Amazonian Wetland Domestication: A Spatial Analysis of Pre-Columbian Fish Weirs in Lowland Bolivia


Archaeology, GIS, Bolivia, Amazon, Agriculture


Recent archaeological studies show that pre-Columbian communities began modifying Southwestern Amazonia approximately 3,500 years ago. In lowland Bolivia, a recently mapped network of fish weirs in West Central Llanos de Mojos (WCM) demonstrates how ancient Mojeño groups built artificial earthworks to harness seasonal flooding and catch fish. In the eastern region of Baures, a similar complex of fish weirs has been studied since the 1990s, generating questions about how this system may function in a different hydrological and anthropogenic setting. Similarly, previous research within WCM has focused on the fields and forest islands that pre-Columbian populations built to elevate themselves and their crops from the floodwaters that consume the landscape. However, water is still a necessity for communities, and the dry season beginning in early summer can leave the landscape in a state of drought. This begs the question, were inhabitants also participating in large-scale environmental transformations to domesticate wetlands and increase their duration and scale? This proceeds from the assumption that weirs were not only interacting with water to catch fish but controlling its flow and accumulation to expand wetland habitats and resources more broadly. Using a combination of spatial data and statistical analysis, this study defines potential wetlands within the region, distinguished by two unique patterns of fish weirs, stacks and networks. Results indicate that these wetlands have the capacity to affect water flow and accumulation for over 600 m2 of land but maintain differences in their sizes and relationships to major bodies of water and nearby anthropogenic features.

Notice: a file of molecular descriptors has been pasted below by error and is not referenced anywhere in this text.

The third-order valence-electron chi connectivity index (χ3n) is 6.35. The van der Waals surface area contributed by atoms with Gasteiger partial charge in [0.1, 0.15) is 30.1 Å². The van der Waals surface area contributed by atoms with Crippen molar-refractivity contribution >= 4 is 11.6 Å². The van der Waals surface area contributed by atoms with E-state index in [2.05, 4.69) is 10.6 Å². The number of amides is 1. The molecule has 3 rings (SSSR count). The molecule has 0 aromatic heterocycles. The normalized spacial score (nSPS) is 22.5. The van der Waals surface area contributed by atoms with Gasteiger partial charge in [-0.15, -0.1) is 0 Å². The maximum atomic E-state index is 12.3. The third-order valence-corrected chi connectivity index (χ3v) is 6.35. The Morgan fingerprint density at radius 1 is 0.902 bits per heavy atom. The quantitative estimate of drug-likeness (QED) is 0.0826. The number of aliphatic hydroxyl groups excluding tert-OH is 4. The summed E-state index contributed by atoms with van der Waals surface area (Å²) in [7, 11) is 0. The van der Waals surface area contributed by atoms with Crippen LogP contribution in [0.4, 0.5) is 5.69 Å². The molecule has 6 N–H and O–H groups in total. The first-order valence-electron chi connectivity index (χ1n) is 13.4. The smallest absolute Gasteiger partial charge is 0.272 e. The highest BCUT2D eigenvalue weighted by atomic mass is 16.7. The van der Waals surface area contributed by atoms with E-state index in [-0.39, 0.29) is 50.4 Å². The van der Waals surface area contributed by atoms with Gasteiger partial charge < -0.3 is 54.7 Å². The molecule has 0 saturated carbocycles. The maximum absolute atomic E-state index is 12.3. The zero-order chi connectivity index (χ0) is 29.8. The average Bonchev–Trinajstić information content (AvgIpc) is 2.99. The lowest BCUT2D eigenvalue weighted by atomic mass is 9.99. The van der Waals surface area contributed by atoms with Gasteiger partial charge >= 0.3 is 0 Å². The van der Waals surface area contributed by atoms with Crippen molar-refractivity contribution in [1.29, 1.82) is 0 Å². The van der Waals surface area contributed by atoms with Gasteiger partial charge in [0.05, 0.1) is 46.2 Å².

Date Created







College of Sciences


Department of Anthropology